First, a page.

In response to the coronavirus pandemic, the federal government has taken a wide range of actions to try to limit the economic damage and help businesses and struggling families. So far, these have included several emergency moves by the Federal Reserve, passage of the $2 trillion-dollar Coronavirus Aid, Relief and Economic Security (CARES) Act, and another relief bill totaling nearly $500 billion aimed mainly at small businesses and hospitals.
The most significant of these actions for older Americans is the CARES Act, which includes several changes to retirement planning laws and guidelines. The goal is to provide opportunities for retirees and near retirees to limit potential damage to their personal finances from the coronavirus crisis, and to modernize their retirement strategy for the new “corona-economy” taking shape.
Could some of these opportunities make sense for you? For example, does the CARES Act mean you should rethink your strategy around required minimum distributions (RMDs), Social Security, or charitable giving? Does taking money from your IRA make sense now, depending on your situation? These are all questions best addressed with the help of the right financial advisor, but here are a few important points that might help you start thinking about the answers.
Does the CARES Act Mean You Should Rethink Your Strategy Around RMDs?
As you probably already know by now, the CARES Act includes a provision that suspends RMDs for 2020. But just what does that mean? Well, remember that the CARES Act is a relief bill, and by suspending 2020 RMDs, the government is giving up short-term tax revenue to provide relief to retirees. The other rationale is that with all the market volatility created by the pandemic, suspending RMDs gives many Americans the ability to leave their investment portfolios alone to recover over the next year.
Unfortunately, there are some flaws with that rationale. First, simply be aware that if you were slated to take your first RMD this year, you can now put it off until next year thanks to the CARES Act. As with everything IRS-related, this is more complicated than it sounds. There have been many questions about what the 2020 suspension means for those who already took out RMDs, and its impact on taxes and inherited accounts.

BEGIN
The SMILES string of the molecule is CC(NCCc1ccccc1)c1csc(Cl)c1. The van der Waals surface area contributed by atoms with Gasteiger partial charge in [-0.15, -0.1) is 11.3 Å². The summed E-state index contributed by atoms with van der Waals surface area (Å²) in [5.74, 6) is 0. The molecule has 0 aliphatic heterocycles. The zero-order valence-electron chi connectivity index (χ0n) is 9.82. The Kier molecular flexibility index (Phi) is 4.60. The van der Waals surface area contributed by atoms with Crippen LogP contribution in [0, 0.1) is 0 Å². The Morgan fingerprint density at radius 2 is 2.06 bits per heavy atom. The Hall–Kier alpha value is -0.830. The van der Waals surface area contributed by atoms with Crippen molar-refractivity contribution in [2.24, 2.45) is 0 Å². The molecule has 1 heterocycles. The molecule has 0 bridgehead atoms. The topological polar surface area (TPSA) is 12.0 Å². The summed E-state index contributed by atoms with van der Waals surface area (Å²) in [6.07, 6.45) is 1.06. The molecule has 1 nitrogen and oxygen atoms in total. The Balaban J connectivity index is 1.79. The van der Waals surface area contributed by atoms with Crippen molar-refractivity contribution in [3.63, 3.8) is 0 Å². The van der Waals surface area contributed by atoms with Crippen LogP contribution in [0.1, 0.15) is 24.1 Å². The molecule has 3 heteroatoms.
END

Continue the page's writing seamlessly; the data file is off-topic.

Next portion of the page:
I believe those questions are best answered with the help of the right qualified financial advisor—ideally one who specializes on strategies geared toward retirement income. An Income Specialist can help you not only understand any possible changes to your distributions, but can also help you make sure your asset allocation is right for taking RMDs, which is more important than ever considering the current crisis.
Now, back to the point I made about the rationale for suspending RMDs for 2020 being partly flawed. For one thing, it assumes portfolios largely tied to the stock market will have recovered all or most of their losses by next year. While anything is possible, keep in mind that, historically, it takes the stock market six to seven years to recover to its previous peak after a major correction. Secondly, it’s based on the assumption that most people satisfy their RMDs by taking systematic withdrawals from a mutual fund. While many people do use this strategy, the current crisis illustrates why it can be extremely risky. It’s important to be aware there are alternative strategies that decrease this risk, and there has never been a better time to learn about them than right now!
Does the CARES Act Mean You Should Rethink Your Strategy Around Social Security or Charitable Giving?